Preventing Kidney Disease.doc
Published on: Mar 4, 2016
Transcripts - Preventing Kidney Disease.doc
Preventing Kidney Disease
When You Have Diabetes
Have You Thought About Your Kidneys Today?
Ever thought about what high-tech little machines the kidneys are? The science of how kidneys
work is pretty complicated, but their purpose is simple and important: they’re the body’s filters.
The kidneys process about 200 quarts of blood each day, and filter about two quarts of waste
products and extra water from the body. When kidneys are damaged, they lose their filtering
High blood sugar and high blood pressure are the two main causes of kidney disease.
Most kidney disease happens slowly over time. And it can take years before you might notice
any symptoms. Here’s what diabetes does to the kidneys: If glucose (the form of sugar in your
blood) stays in your blood instead of breaking down, it can act like a poison. Damage to the
kidneys from too much glucose in the blood is called diabetic nephropathy (nef-ROP-uh-
thee). If you keep your blood glucose and blood pressure at normal levels, you can help
prevent or delay diabetic nephropathy.
How can your doctor tell if you might get kidney disease? The most sensitive test for early
kidney disease is urine albumin(al-BYOO-min). The earliest stage of albumin in the urine is
called microalbuminuria (mykrow-al-byoo-min-yur-ee-ah). People with diabetes should have
two simple tests each year to check for kidney disease including a blood test for creatinine
(kree-at-in-nin) and a urine test for albumin..
What are the symptoms of kidney disease?
Most people do not have severe symptoms until kidney disease worsens. Tell your doctor if you
notice any early warning signs:
Feeling more tired • Trouble sleeping • Muscle cramping at night • Poor appetite • Swollen feet
and ankles • Dry, itchy skin • Puffiness around your eyes, • Urinating more often, especially in
the morning especially at night.
Right now, there is no cure for diabetic kidney disease, but treatment can keep it from getting
worse. That is why it is so important to prevent kidney disease from occurring in the first place.
You can avoid or delay kidney disease, and your kidneys can work better if you control your
diabetes. To do that, you should:
• Keep your blood pressure at 130/80. 120/70 is even better.
• Keep your blood sugar levels down. Your A1C should be less than 7%. 6.5% or lower is
recommended. To understand more about A1C levels, read the informational pamphlet “If
You Have Diabetes, Know Your Blood Sugar Number”, published by the National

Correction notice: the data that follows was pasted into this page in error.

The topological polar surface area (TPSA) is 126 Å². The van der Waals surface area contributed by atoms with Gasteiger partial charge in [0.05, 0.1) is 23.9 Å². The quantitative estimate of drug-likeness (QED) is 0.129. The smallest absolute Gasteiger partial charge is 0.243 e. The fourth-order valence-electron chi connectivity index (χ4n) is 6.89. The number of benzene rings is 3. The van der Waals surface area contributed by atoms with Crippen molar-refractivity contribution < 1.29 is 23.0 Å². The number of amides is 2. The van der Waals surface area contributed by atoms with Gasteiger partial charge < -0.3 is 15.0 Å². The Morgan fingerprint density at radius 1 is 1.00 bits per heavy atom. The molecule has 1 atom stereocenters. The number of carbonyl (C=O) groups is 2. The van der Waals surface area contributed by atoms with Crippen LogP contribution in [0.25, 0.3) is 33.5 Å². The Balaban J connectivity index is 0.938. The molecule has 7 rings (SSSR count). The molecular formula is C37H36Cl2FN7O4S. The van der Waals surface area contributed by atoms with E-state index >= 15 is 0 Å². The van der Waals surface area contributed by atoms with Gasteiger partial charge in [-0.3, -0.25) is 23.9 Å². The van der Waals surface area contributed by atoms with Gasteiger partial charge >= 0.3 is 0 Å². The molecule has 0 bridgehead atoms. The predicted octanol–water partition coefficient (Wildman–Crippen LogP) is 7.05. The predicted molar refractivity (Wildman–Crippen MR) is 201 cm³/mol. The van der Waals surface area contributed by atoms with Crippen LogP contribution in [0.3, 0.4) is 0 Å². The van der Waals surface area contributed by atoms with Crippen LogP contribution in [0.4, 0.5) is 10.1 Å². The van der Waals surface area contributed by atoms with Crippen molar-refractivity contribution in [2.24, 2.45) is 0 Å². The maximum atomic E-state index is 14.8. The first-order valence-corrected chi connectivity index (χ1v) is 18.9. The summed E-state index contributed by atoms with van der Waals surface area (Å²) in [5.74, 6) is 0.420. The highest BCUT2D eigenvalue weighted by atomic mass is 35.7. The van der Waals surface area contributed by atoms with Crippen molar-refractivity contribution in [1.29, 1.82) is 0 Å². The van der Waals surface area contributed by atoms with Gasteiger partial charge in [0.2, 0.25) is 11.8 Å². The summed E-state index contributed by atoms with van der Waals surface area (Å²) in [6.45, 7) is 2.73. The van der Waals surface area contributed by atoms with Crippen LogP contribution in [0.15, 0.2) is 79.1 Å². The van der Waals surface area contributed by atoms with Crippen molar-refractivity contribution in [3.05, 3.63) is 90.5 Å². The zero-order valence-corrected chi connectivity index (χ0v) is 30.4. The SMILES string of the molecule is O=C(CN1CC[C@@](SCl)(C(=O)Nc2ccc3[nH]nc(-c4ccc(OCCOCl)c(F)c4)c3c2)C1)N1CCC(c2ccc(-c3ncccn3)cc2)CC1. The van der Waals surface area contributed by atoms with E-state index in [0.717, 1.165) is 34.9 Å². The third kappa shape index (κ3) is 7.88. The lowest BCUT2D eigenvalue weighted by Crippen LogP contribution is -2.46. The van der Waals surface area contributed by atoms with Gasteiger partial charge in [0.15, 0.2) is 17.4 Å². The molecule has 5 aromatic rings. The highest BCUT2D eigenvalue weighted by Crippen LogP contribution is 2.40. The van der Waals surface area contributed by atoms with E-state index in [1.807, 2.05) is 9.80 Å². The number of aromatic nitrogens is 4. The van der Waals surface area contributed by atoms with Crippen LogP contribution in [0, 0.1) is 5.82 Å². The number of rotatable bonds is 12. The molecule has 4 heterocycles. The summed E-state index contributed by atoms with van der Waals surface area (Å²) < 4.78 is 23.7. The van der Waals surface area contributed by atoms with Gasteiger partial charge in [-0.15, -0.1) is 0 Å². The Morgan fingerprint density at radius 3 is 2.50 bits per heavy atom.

Diabetes Education Program, in the General Diabetes Information section of this tool kit, or
click on the following link: http://www.ndep.nih.gov/diabetes/pubs/KnowNumbers_Eng.pdf
• Do not take medicines that may hurt the kidneys. These include ibuprofen and some other
pain killers and anti-inflammatory products. Ask your doctor about other medicines that may
be harmful to your kidneys.
• Get checked for urinary tract infections. Get treatment if you have one.
• Get a microalbumin test each year. To do this test, your doctor will take a sample of your
urine to see how much protein is present. Too much protein in the urine is an early sign of
kidney disease. Ask your doctor about the results of your microalbumin test and what they
What is GFR? And why is it important for kidney health?
GFR is short for Glomerular (gloh-MEHR-yoo-ler) Filtration Rate. It is one of the best tests to
measure how much kidney function you have. Uncontrolled diabetes can cause your kidneys’
filtering ability to slow down. Have your blood tested at least once a year for creatinine (kree-AT-
ih-nin). The result of this test should be used to estimate your GFR. The earlier kidney disease
is detected, the better the chance of slowing or stopping its progression.
American Diabetes Association – www.diabetes.org
National Kidney Foundation. Diabetes and Kidney Disease. http://www.kidney.org/atoz/atozItem.cfm?id=145. Accessed 04/25/2007. Schoolwerth AC,
Engelgau MM, Hostetter TH, Rufo KH, Chianchiano D, McClellan WM, et al. Chronic kidney disease: a public health problem that needs a public health
action plan. Prev Chronic Dis [serial online] 2006 Apr http://www.cdc.gov/pcd/issues/2006/apr/05_0105.htm. Accessed 04/25/07. NIH Publication No.
06–4241, November 2005, http://kidney.niddk.nih.gov/kudiseases/pubs/yourkidneys/. Accessed 04/25/07. National Kidney Foundation,
http://www.kidney.org/kidneydisease/ckd/knowGFR.cfm, American Kidney Fund, Understanding Your Lab Results: GFR (Glomerular Filtration Rate),
http://www.kidneyfund.org/pdf/GFR-Fact-Sheet.pdf. Accessed 04/25/07
This information is intended for educational purposes only, and should not be interpreted as medical advice. Please consult your
physician for advice about changes that may affect your health.